Reform the right should embrace

For the U.S. to save more lives, build self-sufficiency abroad

By Mark Green | Thursday, August 20, 2009

Remarkably, a reform effort is under way in Washington that has yet to devolve into a partisan shouting match. The reform involves our foreign-aid apparatus, which is in dire need of an overhaul. It matters because amid this tough economy, every taxpayer dollar is especially precious and because of the great good foreign aid can do.

The legislation that authorizes our overseas development programs is more than 45 years old, without updates or improvements in more than 20 years. At a time when our national-security and foreign-policy priorities have become increasingly dependent on effective development, our political leaders must act swiftly and put partisan politics aside in order to enact reforms that will make our foreign-aid programs more efficient, more effective and therefore more capable of supporting and advancing our national interests around the globe.

Despite some initial positive steps by the Obama administration and Congress, a critical constituency is missing from the discussion: congressional conservatives. As a proud fiscal hawk and a true believer in the power of U.S. foreign assistance to lift lives and enhance alliances, I urge conservatives to get more engaged and embrace the opportunity this debate presents.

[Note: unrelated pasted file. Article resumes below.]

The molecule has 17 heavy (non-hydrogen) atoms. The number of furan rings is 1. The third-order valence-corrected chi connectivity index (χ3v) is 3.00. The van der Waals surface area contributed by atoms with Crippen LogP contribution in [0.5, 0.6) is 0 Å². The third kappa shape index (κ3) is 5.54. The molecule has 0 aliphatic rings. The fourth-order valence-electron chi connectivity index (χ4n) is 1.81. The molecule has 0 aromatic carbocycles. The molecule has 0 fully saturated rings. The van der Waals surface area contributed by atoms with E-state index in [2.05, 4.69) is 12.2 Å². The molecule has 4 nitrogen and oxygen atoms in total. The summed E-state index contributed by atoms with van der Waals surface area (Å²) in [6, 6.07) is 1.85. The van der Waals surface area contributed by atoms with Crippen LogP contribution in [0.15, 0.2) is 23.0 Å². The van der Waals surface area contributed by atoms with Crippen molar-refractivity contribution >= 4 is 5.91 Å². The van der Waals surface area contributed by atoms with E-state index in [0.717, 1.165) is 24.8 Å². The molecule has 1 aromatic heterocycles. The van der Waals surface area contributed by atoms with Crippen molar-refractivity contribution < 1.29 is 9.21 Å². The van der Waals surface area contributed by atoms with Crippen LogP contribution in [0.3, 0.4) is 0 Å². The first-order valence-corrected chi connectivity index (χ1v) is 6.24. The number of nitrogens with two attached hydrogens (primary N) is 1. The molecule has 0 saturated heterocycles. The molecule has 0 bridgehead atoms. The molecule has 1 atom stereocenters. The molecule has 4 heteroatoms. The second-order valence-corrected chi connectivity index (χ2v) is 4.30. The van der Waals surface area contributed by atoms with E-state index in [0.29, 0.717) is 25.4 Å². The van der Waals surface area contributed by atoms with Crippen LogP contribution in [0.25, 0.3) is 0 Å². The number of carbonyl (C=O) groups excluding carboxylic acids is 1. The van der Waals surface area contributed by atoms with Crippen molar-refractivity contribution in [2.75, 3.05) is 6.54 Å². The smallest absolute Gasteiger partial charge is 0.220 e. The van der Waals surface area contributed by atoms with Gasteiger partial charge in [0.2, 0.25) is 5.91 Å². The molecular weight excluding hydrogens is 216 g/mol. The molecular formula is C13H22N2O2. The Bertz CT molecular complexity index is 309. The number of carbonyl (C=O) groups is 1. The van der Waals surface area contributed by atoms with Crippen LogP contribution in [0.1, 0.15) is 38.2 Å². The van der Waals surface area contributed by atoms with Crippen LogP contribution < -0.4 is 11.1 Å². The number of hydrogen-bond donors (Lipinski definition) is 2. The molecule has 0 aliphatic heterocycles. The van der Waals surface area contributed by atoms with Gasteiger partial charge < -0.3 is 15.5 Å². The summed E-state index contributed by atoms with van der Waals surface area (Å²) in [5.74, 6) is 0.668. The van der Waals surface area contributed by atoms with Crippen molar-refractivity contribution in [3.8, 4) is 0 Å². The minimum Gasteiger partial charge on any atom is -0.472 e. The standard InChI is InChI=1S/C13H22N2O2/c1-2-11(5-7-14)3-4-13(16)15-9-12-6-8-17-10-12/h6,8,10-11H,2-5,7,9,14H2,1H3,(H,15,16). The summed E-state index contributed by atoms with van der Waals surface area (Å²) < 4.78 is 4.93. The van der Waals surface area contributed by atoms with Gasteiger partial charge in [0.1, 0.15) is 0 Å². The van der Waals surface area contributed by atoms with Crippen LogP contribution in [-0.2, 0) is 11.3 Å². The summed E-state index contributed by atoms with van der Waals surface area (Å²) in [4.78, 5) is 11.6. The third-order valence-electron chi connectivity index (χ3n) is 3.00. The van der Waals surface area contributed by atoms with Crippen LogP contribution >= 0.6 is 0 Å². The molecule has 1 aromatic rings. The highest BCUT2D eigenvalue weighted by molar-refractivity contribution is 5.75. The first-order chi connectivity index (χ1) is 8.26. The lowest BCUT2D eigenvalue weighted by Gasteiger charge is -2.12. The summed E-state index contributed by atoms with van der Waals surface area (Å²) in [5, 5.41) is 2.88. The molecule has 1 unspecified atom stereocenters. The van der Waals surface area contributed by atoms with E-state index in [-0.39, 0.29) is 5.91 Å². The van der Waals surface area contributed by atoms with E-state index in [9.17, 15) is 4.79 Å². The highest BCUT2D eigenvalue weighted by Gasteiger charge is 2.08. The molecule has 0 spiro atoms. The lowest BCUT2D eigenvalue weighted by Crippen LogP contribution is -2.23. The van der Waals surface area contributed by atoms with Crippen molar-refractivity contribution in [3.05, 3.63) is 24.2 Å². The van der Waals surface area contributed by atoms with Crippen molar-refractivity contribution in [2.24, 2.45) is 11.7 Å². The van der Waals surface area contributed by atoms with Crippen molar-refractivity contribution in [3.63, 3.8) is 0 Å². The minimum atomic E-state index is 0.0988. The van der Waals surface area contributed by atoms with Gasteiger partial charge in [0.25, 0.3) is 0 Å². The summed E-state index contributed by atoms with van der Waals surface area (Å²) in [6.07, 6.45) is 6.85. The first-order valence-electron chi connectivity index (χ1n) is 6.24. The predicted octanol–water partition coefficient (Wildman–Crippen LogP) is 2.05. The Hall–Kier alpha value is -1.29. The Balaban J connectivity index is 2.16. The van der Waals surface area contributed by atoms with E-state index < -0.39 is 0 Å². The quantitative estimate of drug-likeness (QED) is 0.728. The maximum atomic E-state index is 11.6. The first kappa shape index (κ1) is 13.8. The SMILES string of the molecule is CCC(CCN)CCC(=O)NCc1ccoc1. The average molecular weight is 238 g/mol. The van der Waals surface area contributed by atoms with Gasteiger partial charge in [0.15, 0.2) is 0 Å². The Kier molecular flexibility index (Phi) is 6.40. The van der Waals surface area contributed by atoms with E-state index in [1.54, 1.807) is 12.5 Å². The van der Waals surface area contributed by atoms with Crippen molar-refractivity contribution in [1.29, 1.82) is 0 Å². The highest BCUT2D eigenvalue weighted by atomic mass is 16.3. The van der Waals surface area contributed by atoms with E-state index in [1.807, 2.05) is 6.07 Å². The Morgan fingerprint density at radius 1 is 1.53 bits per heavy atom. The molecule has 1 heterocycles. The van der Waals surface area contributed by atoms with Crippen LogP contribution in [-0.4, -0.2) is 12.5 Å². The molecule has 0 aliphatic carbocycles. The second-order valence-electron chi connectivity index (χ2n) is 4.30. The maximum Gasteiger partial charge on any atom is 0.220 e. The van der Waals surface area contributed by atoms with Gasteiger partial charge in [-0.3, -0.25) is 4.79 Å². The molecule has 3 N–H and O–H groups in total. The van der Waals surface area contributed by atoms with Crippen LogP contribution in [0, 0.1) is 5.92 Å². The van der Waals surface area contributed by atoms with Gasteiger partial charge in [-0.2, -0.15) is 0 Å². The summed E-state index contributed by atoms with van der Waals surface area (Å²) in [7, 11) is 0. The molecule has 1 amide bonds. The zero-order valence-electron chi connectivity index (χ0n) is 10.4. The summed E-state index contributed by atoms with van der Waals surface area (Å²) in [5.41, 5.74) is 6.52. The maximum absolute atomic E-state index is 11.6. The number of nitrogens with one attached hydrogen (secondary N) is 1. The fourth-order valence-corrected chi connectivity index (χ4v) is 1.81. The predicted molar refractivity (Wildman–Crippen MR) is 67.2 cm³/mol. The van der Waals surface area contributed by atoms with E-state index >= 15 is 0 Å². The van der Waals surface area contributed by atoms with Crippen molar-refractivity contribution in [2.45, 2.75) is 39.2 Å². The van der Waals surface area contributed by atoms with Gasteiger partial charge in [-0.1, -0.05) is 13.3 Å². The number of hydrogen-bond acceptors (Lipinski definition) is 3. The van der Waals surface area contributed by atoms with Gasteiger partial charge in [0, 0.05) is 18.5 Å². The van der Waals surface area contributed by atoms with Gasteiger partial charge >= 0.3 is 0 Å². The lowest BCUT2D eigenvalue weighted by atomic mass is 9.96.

I served in Congress from 1999 to 2007, when an unprecedented bipartisan coalition came together and increased U.S. foreign assistance aimed at easing the suffering of people in developing countries. Without the participation and leadership of conservatives in Congress and the George W. Bush administration, none of this would have been possible.

The vital role played by conservatives was perhaps best exemplified by the transformation of the late Sen. Jesse Helms, North Carolina Republican, who went from being Congress' most strident anti-foreign-aid voice to a co-sponsor of a bill providing $200 million to help fight HIV/AIDS in Africa.

Mr. Helms and other conservatives, including President Bush and former Senate Majority Leader Bill Frist, Tennessee Republican, were key players in passing landmark programs such as African debt relief, the President's Emergency Plan for AIDS Relief (PEPFAR), the President's Malaria Initiative and the Millennium Challenge Act (which created the Millennium Challenge Corp.).

Without these initiatives, millions of lives would have been lost, the conditions of despair that terrorists and dictators all too effectively exploit would have deepened, and fewer developing countries would be on paths toward self-sufficiency.

Despite this important progress, U.S. foreign assistance is not as effective and supportive of our diplomacy and security efforts as it should be. Right now, foreign-assistance programs are overseen by more than 60 government offices that frequently are competitive and uncoordinated. Foreign-aid budgeting has become a mess of earmarks because the Cold War-era Foreign Assistance Act of 1961 (FAA) is decades out of date.

I saw firsthand how inefficient this system can be at times when I was U.S. ambassador to Tanzania in 2007-08. Early on, I would attend ribbon-cuttings for U.S.-funded health clinics and other programs only to see banners with countless logos and acronyms from organizations -- including different U.S. government agencies -- all taking credit for the American people's generosity. The maze of obscure names not only was unsightly, but it also confused our Tanzanian audience and diminished the diplomatic value of our work.